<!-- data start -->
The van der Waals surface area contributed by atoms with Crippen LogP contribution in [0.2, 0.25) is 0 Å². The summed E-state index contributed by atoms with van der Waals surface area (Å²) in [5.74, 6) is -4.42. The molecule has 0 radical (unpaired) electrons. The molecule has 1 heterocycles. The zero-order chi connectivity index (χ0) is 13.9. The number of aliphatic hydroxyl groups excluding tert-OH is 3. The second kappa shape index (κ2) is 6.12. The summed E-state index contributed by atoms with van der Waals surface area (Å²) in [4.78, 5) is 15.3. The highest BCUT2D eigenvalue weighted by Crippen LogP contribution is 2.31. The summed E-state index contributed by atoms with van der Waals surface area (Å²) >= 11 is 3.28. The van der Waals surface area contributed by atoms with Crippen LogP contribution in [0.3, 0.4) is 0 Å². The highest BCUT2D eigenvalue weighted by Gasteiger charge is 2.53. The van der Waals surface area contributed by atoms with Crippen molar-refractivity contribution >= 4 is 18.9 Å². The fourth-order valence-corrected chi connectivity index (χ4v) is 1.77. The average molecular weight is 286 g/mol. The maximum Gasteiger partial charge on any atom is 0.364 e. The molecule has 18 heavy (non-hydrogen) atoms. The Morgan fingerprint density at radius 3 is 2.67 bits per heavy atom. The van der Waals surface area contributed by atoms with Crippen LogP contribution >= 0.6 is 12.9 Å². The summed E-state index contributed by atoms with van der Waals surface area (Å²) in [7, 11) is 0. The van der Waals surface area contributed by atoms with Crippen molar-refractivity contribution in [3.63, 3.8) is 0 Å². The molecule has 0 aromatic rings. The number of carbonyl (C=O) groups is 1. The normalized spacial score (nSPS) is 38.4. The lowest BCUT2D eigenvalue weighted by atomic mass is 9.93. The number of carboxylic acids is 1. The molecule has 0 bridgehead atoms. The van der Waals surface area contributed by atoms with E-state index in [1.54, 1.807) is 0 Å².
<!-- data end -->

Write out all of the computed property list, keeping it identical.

The van der Waals surface area contributed by atoms with Crippen LogP contribution in [0.2, 0.25) is 0 Å². The summed E-state index contributed by atoms with van der Waals surface area (Å²) in [5.74, 6) is -4.42. The molecule has 0 radical (unpaired) electrons. The molecule has 1 heterocycles. The zero-order chi connectivity index (χ0) is 13.9. The number of aliphatic hydroxyl groups excluding tert-OH is 3. The second kappa shape index (κ2) is 6.12. The summed E-state index contributed by atoms with van der Waals surface area (Å²) in [4.78, 5) is 15.3. The highest BCUT2D eigenvalue weighted by Crippen LogP contribution is 2.31. The summed E-state index contributed by atoms with van der Waals surface area (Å²) >= 11 is 3.28. The van der Waals surface area contributed by atoms with Crippen LogP contribution in [0.3, 0.4) is 0 Å². The highest BCUT2D eigenvalue weighted by Gasteiger charge is 2.53. The van der Waals surface area contributed by atoms with Crippen molar-refractivity contribution >= 4 is 18.9 Å². The fourth-order valence-corrected chi connectivity index (χ4v) is 1.77. The average molecular weight is 286 g/mol. The maximum Gasteiger partial charge on any atom is 0.364 e. The molecule has 18 heavy (non-hydrogen) atoms. The Morgan fingerprint density at radius 3 is 2.67 bits per heavy atom. The van der Waals surface area contributed by atoms with Crippen LogP contribution >= 0.6 is 12.9 Å². The summed E-state index contributed by atoms with van der Waals surface area (Å²) in [7, 11) is 0. The van der Waals surface area contributed by atoms with Crippen molar-refractivity contribution in [3.63, 3.8) is 0 Å². The molecule has 0 aromatic rings. The number of carbonyl (C=O) groups is 1. The normalized spacial score (nSPS) is 38.4. The lowest BCUT2D eigenvalue weighted by atomic mass is 9.93. The number of carboxylic acids is 1. The molecule has 0 bridgehead atoms. The van der Waals surface area contributed by atoms with E-state index in [1.54, 1.807) is 0 Å².